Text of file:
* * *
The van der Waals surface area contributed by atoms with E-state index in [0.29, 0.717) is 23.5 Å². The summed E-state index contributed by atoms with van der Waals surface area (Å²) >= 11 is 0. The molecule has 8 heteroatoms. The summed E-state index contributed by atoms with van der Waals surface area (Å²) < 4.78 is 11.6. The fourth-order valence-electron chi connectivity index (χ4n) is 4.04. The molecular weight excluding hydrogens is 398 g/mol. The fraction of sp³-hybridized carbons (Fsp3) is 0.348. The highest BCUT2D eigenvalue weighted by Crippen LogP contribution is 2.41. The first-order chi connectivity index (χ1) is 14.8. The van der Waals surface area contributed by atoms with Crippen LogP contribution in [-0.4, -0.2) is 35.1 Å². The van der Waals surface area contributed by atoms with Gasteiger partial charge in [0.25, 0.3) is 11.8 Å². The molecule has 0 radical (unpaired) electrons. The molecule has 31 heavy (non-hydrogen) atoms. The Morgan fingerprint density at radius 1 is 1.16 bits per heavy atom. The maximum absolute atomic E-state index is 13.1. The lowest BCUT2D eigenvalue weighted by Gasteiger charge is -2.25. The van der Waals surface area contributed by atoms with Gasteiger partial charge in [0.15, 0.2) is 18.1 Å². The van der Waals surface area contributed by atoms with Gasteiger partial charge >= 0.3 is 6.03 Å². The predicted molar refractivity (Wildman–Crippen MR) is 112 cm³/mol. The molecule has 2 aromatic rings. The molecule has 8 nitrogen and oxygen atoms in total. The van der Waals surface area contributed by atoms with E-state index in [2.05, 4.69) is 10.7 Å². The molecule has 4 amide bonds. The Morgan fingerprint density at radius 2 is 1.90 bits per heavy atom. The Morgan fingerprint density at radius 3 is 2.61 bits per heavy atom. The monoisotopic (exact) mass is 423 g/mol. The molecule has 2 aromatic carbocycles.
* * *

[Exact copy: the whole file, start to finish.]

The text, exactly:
The van der Waals surface area contributed by atoms with E-state index in [0.29, 0.717) is 23.5 Å². The summed E-state index contributed by atoms with van der Waals surface area (Å²) >= 11 is 0. The molecule has 8 heteroatoms. The summed E-state index contributed by atoms with van der Waals surface area (Å²) < 4.78 is 11.6. The fourth-order valence-electron chi connectivity index (χ4n) is 4.04. The molecular weight excluding hydrogens is 398 g/mol. The fraction of sp³-hybridized carbons (Fsp3) is 0.348. The highest BCUT2D eigenvalue weighted by Crippen LogP contribution is 2.41. The first-order chi connectivity index (χ1) is 14.8. The van der Waals surface area contributed by atoms with Crippen LogP contribution in [-0.4, -0.2) is 35.1 Å². The van der Waals surface area contributed by atoms with Gasteiger partial charge in [0.25, 0.3) is 11.8 Å². The molecule has 0 radical (unpaired) electrons. The molecule has 31 heavy (non-hydrogen) atoms. The Morgan fingerprint density at radius 1 is 1.16 bits per heavy atom. The maximum absolute atomic E-state index is 13.1. The lowest BCUT2D eigenvalue weighted by Gasteiger charge is -2.25. The van der Waals surface area contributed by atoms with Gasteiger partial charge in [0.15, 0.2) is 18.1 Å². The van der Waals surface area contributed by atoms with Gasteiger partial charge >= 0.3 is 6.03 Å². The predicted molar refractivity (Wildman–Crippen MR) is 112 cm³/mol. The molecule has 2 aromatic rings. The molecule has 8 nitrogen and oxygen atoms in total. The van der Waals surface area contributed by atoms with E-state index in [2.05, 4.69) is 10.7 Å². The molecule has 4 amide bonds. The Morgan fingerprint density at radius 2 is 1.90 bits per heavy atom. The Morgan fingerprint density at radius 3 is 2.61 bits per heavy atom. The monoisotopic (exact) mass is 423 g/mol. The molecule has 2 aromatic carbocycles.